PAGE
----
At Mabels we have a couple of safety products that make a lot of sense. Our “Allergy Alerts” and “My 411 Wristbands” are a great way to notify folks that your kid has a medical condition or allergy. Clearly it brings piece of mind to mamas whose kids are going off into the world of people who just don’t get how severe an allergy can be.
I think that a severe food allergy would pretty much make me psycho. Strangely, I’m quite laissez-faire when it comes to other ailments. This is particularly obvious when I’m deciding whether something warrants medical attention. Clearly, I can’t run to the Doc for every runny nose or rash or I’d be doing nothing else. Fortunately I have a friend who has a TV medical degree – she has been a committed viewer of everything from St. Elsewhere to ER, and now Greys and House. As such, she’s well qualified to field my first call and when she does not feel confident in her diagnosis, happily refers me on to a professional.
My TV Doctor friend must be doing a good job. A couple of years ago I was called by one of those professionals to bring a kiddo in for a check up. Turns out, the Doc had not met that kid, even though she had been on the books for three years. Because I don’t immunize my kids, we seem to miss out on the early wellness check-ups so I generally have no clue about their growth rates or weights. While there is one kiddo who has an allergy to penicillin, I couldn’t tell you for certain which one without checking my medical files. Oh, and there was that time my son walked around on a broken foot for three weeks……ah well, as my MIL would say, ya can’t wrap them in cotton wool!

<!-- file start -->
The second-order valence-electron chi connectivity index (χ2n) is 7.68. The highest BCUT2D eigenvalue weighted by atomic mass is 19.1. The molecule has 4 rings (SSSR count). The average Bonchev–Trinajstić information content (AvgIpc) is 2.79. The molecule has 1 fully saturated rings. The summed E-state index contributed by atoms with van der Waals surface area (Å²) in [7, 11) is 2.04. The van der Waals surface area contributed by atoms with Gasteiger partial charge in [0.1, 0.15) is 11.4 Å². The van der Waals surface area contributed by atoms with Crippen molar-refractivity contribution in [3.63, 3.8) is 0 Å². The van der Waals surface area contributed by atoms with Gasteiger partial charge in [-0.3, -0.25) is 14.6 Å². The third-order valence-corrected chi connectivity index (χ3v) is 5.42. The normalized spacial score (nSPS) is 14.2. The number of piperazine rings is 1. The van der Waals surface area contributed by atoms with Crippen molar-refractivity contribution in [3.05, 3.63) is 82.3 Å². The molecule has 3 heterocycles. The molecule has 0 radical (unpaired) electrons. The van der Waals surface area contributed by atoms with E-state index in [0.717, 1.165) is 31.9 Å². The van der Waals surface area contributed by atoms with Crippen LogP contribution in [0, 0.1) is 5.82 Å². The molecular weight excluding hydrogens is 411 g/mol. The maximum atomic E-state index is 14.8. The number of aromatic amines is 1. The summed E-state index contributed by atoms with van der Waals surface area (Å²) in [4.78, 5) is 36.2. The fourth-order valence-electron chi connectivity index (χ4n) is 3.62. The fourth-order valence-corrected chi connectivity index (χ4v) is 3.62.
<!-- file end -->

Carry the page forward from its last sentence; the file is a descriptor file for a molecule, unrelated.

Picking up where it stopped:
Some recent medical happenings with daddy-o got me thinking that maybe he’s inappropriately applying this laissez-faire attitude to himself in all situations. Most recently, several Specialist appointments and a couple of biopsies later, he was going in for some results. I left him with strict instructions to phone me at the office to immediately report on the findings.
No phone call came and when I finally got a hold of him, the phone conversation went like this:
Me: “So what did the doc say about such and such…..pause……oh, you didn’t ask that?”
Repeat that about five or six times. For every question, no answer.
I hung up in frustration and one of the Mabel mamas in the office shared some advice. First up, it’s nothing short of foolish to let a daddy-o go to a specialist appointment alone. She relayed that with her husband’s fair Irish skin, he has an appointment every year for an inspection of his ever-changing, growing, shrinking, appearing, disappearing moles and freckles. If she can’t go to the appointment, she pulls out a pen and circles every mole she wants the Doc to look at with the simple instruction “tell the Doc to look for the ink!”
Perhaps a new market for the “My 411 wristbands”: the beloved daddy-o. A wristband could be applied before every appointment with the instruction: “when appointment is finished call this number to field questions and give results”.